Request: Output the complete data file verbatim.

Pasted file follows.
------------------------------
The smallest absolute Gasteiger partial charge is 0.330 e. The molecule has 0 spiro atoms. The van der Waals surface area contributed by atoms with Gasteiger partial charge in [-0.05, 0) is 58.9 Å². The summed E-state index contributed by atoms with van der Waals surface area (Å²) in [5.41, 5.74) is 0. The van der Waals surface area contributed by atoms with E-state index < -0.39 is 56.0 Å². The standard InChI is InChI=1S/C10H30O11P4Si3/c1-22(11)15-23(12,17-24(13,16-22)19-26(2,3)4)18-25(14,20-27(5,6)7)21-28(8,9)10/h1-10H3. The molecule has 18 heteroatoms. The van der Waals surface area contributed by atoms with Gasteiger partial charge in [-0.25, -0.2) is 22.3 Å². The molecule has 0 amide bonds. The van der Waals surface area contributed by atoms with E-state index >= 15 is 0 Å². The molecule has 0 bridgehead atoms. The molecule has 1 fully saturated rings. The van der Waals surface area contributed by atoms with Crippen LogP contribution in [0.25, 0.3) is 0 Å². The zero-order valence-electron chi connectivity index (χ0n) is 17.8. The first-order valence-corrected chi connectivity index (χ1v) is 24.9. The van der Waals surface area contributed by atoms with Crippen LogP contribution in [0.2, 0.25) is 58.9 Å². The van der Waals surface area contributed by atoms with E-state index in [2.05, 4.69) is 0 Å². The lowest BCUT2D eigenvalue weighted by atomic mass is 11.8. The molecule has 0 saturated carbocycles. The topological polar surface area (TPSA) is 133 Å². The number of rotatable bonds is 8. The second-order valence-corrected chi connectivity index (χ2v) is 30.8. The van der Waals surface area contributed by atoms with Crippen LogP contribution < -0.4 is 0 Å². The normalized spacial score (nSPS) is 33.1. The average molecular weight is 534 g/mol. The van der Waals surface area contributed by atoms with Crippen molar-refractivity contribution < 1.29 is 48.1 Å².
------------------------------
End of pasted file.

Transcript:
The smallest absolute Gasteiger partial charge is 0.330 e. The molecule has 0 spiro atoms. The van der Waals surface area contributed by atoms with Gasteiger partial charge in [-0.05, 0) is 58.9 Å². The summed E-state index contributed by atoms with van der Waals surface area (Å²) in [5.41, 5.74) is 0. The van der Waals surface area contributed by atoms with E-state index < -0.39 is 56.0 Å². The standard InChI is InChI=1S/C10H30O11P4Si3/c1-22(11)15-23(12,17-24(13,16-22)19-26(2,3)4)18-25(14,20-27(5,6)7)21-28(8,9)10/h1-10H3. The molecule has 18 heteroatoms. The van der Waals surface area contributed by atoms with Gasteiger partial charge in [-0.25, -0.2) is 22.3 Å². The molecule has 0 amide bonds. The van der Waals surface area contributed by atoms with E-state index >= 15 is 0 Å². The molecule has 0 bridgehead atoms. The molecule has 1 fully saturated rings. The van der Waals surface area contributed by atoms with Crippen LogP contribution in [0.25, 0.3) is 0 Å². The zero-order valence-electron chi connectivity index (χ0n) is 17.8. The first-order valence-corrected chi connectivity index (χ1v) is 24.9. The van der Waals surface area contributed by atoms with Crippen LogP contribution in [0.2, 0.25) is 58.9 Å². The van der Waals surface area contributed by atoms with E-state index in [2.05, 4.69) is 0 Å². The lowest BCUT2D eigenvalue weighted by atomic mass is 11.8. The molecule has 0 saturated carbocycles. The topological polar surface area (TPSA) is 133 Å². The number of rotatable bonds is 8. The second-order valence-corrected chi connectivity index (χ2v) is 30.8. The van der Waals surface area contributed by atoms with Crippen LogP contribution < -0.4 is 0 Å². The normalized spacial score (nSPS) is 33.1. The average molecular weight is 534 g/mol. The van der Waals surface area contributed by atoms with Crippen molar-refractivity contribution < 1.29 is 48.1 Å².